The answer is that time and memory are tightly linked. […] So in a dire situation, your brain may lay down memories in a way that makes them “stick” better. Upon replay, the higher density of data would make the event appear to last longer.
The time dilation effect is only something we notice on recalling the event, not an actual physical reality. I want to emphasise their point on how time, memory, and the brain are all inter-related. This is counterintuitive but the most plausible explanation so far.
A partially related point is how time seems to speed up as we get older. There’s a new paper out  that theorises this is because our nerves grow longer and degrade as we age. This causes images to be processed slower and sense fewer new images. We feel that time passes more quickly when we sense less new images, hence this common experience as we age.
But there is a deeper challenge the brain must tackle, without which feature-binding would rarely be possible. This is the problem of temporalbinding: the assignment of the correct timing of events in the world. The challenge is that different stimulus features move through different processing streams and are processed at different speeds. The brain must account for speed disparities between and within its various sensory channels if it is to determine the timing relationships of features in the world.
We’ve known that our different sensory inputs occur at different speeds, e.g. audio travels faster for our brains compared to visual . This implies that our brain must somehow be stitching all of this together to form a coherent story.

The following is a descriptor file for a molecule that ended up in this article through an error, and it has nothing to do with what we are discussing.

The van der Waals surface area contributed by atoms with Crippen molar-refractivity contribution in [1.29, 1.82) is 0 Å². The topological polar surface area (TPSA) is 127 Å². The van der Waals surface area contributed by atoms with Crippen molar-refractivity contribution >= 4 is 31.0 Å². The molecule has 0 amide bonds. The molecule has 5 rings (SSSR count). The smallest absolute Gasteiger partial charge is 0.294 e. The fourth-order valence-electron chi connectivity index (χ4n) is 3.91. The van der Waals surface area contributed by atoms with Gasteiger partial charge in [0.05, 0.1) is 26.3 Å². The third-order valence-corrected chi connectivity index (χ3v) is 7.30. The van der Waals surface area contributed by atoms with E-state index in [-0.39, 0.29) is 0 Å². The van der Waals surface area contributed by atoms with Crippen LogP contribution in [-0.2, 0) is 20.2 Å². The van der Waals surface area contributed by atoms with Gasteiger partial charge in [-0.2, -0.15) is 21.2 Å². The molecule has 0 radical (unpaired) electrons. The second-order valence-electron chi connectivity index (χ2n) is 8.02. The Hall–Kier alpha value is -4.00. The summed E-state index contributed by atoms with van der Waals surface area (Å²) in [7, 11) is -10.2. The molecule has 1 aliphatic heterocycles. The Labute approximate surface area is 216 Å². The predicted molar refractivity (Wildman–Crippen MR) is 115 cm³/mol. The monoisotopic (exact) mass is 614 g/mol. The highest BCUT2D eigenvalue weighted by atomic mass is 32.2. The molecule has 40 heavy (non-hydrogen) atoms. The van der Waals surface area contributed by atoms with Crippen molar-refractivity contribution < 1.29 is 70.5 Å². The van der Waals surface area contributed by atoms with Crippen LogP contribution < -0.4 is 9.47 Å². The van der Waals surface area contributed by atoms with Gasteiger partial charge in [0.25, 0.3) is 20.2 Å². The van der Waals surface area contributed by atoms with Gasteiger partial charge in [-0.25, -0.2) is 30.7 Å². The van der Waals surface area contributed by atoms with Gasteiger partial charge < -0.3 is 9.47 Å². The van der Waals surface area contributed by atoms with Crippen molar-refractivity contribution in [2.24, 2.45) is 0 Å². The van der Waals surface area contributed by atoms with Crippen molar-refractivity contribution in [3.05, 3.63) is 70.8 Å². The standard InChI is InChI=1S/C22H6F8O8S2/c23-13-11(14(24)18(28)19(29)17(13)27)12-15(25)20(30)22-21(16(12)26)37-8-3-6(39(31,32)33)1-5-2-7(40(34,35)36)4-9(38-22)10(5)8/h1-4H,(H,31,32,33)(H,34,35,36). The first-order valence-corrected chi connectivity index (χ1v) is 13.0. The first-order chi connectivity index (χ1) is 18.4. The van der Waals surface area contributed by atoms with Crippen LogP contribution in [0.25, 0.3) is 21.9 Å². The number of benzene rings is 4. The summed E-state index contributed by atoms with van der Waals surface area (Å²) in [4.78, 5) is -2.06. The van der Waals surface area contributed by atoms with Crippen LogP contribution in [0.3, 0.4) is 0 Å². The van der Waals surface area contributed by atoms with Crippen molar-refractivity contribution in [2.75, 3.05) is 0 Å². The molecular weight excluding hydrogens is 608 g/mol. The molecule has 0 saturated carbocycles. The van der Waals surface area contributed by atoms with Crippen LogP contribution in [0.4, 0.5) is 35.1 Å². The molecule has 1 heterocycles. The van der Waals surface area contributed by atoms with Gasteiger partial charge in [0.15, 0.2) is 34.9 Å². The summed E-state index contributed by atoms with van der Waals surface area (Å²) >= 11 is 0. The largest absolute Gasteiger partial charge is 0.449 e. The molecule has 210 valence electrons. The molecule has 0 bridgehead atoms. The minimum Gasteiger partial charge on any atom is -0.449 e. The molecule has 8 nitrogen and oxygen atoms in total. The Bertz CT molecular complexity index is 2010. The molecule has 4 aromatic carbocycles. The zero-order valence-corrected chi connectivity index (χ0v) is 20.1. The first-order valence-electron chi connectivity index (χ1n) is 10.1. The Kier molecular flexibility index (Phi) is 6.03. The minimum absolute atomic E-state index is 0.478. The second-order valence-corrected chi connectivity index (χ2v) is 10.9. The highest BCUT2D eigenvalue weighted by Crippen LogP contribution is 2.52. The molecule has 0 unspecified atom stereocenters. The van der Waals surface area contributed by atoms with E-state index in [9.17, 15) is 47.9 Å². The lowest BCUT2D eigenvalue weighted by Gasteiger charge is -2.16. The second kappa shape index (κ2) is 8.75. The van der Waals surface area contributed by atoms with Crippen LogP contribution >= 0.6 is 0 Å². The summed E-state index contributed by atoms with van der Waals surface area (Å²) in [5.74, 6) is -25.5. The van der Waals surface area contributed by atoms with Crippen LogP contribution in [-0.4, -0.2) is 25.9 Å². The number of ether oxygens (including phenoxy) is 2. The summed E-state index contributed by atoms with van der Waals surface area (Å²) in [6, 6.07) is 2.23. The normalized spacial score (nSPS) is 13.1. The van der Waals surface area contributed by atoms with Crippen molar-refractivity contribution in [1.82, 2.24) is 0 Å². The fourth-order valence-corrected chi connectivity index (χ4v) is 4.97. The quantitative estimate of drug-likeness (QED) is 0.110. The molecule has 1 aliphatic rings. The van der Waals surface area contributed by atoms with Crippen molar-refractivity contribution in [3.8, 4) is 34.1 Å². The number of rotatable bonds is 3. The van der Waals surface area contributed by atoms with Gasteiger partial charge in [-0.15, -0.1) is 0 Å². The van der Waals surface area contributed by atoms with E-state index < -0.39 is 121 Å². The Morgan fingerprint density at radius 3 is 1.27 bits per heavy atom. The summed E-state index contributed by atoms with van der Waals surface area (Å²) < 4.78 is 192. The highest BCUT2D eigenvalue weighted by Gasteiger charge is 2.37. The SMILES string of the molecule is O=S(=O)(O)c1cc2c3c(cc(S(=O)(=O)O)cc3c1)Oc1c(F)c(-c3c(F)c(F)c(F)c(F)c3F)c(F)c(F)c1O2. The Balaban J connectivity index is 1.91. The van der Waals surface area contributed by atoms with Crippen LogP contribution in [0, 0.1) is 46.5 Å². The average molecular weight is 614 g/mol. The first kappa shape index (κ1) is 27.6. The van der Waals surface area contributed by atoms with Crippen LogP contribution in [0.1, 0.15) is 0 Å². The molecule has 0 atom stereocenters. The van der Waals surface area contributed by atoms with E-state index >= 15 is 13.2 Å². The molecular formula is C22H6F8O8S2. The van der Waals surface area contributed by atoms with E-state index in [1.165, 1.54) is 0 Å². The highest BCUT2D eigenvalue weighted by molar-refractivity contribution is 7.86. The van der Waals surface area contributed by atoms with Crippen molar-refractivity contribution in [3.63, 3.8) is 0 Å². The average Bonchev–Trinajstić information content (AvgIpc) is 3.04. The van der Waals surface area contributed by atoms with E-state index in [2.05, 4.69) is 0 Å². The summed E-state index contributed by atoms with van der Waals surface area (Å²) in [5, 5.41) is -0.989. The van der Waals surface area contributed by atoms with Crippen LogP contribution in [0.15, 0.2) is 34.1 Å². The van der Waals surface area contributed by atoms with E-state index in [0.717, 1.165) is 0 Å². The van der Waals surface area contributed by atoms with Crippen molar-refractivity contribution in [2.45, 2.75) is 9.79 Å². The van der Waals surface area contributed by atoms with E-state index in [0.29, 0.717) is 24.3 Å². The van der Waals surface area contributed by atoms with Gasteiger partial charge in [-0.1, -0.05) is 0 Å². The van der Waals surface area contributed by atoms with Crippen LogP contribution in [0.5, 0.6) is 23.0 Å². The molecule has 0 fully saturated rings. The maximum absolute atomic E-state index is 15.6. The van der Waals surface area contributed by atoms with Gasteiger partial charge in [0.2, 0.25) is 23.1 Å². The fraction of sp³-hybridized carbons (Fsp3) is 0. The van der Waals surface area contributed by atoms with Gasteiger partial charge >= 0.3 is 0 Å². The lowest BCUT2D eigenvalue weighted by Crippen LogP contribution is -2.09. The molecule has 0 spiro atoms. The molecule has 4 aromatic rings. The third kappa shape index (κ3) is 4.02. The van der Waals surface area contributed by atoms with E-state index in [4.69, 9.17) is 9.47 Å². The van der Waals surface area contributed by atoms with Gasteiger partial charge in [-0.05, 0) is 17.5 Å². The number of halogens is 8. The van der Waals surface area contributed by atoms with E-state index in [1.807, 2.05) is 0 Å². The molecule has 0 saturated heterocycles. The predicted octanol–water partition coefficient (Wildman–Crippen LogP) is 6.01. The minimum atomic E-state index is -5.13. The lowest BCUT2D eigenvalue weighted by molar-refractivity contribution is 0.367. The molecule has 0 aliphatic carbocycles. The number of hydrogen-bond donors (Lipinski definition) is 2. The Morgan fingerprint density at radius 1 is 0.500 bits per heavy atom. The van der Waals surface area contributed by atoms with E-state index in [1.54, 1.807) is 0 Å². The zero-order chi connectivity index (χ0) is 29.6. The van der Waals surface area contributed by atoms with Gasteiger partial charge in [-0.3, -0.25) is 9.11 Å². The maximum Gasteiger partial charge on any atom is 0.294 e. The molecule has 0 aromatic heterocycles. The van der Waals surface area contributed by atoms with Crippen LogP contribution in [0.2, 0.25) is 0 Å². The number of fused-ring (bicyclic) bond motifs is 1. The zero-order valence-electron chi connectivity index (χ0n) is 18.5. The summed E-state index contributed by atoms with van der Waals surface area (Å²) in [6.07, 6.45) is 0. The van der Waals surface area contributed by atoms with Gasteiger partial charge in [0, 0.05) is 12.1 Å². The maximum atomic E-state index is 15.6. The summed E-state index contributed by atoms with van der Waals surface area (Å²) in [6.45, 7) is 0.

So if the visual brain wants to get events correct timewise, it may have only one choice: wait for the slowest information to arrive. To accomplish this, it must wait about a tenth of a second. In the early days of television broadcasting, engineers worried about the problem of keeping audio and video signals synchronized. Then they accidentally discovered that they had around a hundred milliseconds of slop: As long as the signals arrived within this window, viewers’ brains would automatically resynchronize the signals; outside that tenth-of a-second window, it suddenly looked like a badly dubbed movie.
Put another way, we lag. And our brains have a brief period of time in which they’ll consider all inputs to be occuring simultaneously. Tangentially, the big concern with Google’s Stadia game streaming project seems to be latency concerns. 
This raises a question: what is the use of perception, especially since it lags behind reality, is retrospectively attributed, and is generally outstripped by automatic (unconscious) systems? The most likely answer is that perceptions are representations of information that cognitive systems can work with later. Thus it is important for the brain to take sufficient time to settle on its best interpretation of what just happened rather than stick with its initial, rapid interpretation.
This reminds me a bit of Kahneman’s system 1 and system 2 thinking. Seems our brains are trying to construct a narrative that makes sense for us after the event happened, that may help us for future encounters.
I don’t know if this has any relevance to how we live our lives; just thought it was something fascinating to learn about. We often take many things for granted but being surprised by something counterintuitive like this is fun.
- Heck or even use the same hand if you’re so inclined.
- A fascinating foundation by the way and I strongly encourage people to check it out. Plenty of people talk about thinking long term but don’t act on it. How many organisations think in 10,000 year time frames and want to build something that can last that long?
- Full paper here
- Why sprinters react faster to the sound rather than sight of a gun
- I’m unsure if this is the right way to think about it, but should I assume that anything <100ms latency would work? Or does it have to be half of that to account for the time it takes for me to see the output and then press a key action, <50ms ? Hoping someone can clarify this for me